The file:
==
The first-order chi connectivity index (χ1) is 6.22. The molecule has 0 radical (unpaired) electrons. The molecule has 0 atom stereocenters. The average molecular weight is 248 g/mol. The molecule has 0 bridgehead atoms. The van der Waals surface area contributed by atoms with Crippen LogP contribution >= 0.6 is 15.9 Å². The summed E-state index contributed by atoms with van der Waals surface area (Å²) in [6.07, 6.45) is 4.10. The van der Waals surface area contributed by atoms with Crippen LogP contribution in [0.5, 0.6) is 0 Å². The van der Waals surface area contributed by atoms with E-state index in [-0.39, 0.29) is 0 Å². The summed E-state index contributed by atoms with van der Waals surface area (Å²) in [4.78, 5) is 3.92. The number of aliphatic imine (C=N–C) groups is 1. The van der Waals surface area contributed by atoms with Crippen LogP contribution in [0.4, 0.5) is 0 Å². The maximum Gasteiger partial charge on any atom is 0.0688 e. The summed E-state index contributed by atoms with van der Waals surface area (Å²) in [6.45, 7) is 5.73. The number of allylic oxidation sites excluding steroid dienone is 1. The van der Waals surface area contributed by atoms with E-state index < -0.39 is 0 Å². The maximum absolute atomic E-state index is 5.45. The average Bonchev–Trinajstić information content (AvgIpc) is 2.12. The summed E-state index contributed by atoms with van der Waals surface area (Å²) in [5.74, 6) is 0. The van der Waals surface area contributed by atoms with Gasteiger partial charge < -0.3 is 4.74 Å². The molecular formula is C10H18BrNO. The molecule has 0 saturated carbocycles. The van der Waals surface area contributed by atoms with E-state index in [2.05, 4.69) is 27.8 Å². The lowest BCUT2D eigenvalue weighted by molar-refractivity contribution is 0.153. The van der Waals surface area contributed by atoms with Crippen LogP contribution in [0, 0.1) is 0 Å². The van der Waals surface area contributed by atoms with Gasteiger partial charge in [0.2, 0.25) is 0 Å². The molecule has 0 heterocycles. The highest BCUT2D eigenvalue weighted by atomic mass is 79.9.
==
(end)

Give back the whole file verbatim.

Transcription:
The first-order chi connectivity index (χ1) is 6.22. The molecule has 0 radical (unpaired) electrons. The molecule has 0 atom stereocenters. The average molecular weight is 248 g/mol. The molecule has 0 bridgehead atoms. The van der Waals surface area contributed by atoms with Crippen LogP contribution >= 0.6 is 15.9 Å². The summed E-state index contributed by atoms with van der Waals surface area (Å²) in [6.07, 6.45) is 4.10. The van der Waals surface area contributed by atoms with Crippen LogP contribution in [0.5, 0.6) is 0 Å². The van der Waals surface area contributed by atoms with E-state index in [-0.39, 0.29) is 0 Å². The summed E-state index contributed by atoms with van der Waals surface area (Å²) in [4.78, 5) is 3.92. The number of aliphatic imine (C=N–C) groups is 1. The van der Waals surface area contributed by atoms with Crippen LogP contribution in [0.4, 0.5) is 0 Å². The maximum Gasteiger partial charge on any atom is 0.0688 e. The summed E-state index contributed by atoms with van der Waals surface area (Å²) in [6.45, 7) is 5.73. The number of allylic oxidation sites excluding steroid dienone is 1. The van der Waals surface area contributed by atoms with E-state index < -0.39 is 0 Å². The maximum absolute atomic E-state index is 5.45. The average Bonchev–Trinajstić information content (AvgIpc) is 2.12. The summed E-state index contributed by atoms with van der Waals surface area (Å²) in [5.74, 6) is 0. The van der Waals surface area contributed by atoms with Gasteiger partial charge < -0.3 is 4.74 Å². The molecular formula is C10H18BrNO. The molecule has 0 saturated carbocycles. The van der Waals surface area contributed by atoms with E-state index in [2.05, 4.69) is 27.8 Å². The lowest BCUT2D eigenvalue weighted by molar-refractivity contribution is 0.153. The van der Waals surface area contributed by atoms with Crippen LogP contribution in [0, 0.1) is 0 Å². The van der Waals surface area contributed by atoms with Gasteiger partial charge in [0.2, 0.25) is 0 Å². The molecule has 0 heterocycles. The highest BCUT2D eigenvalue weighted by atomic mass is 79.9.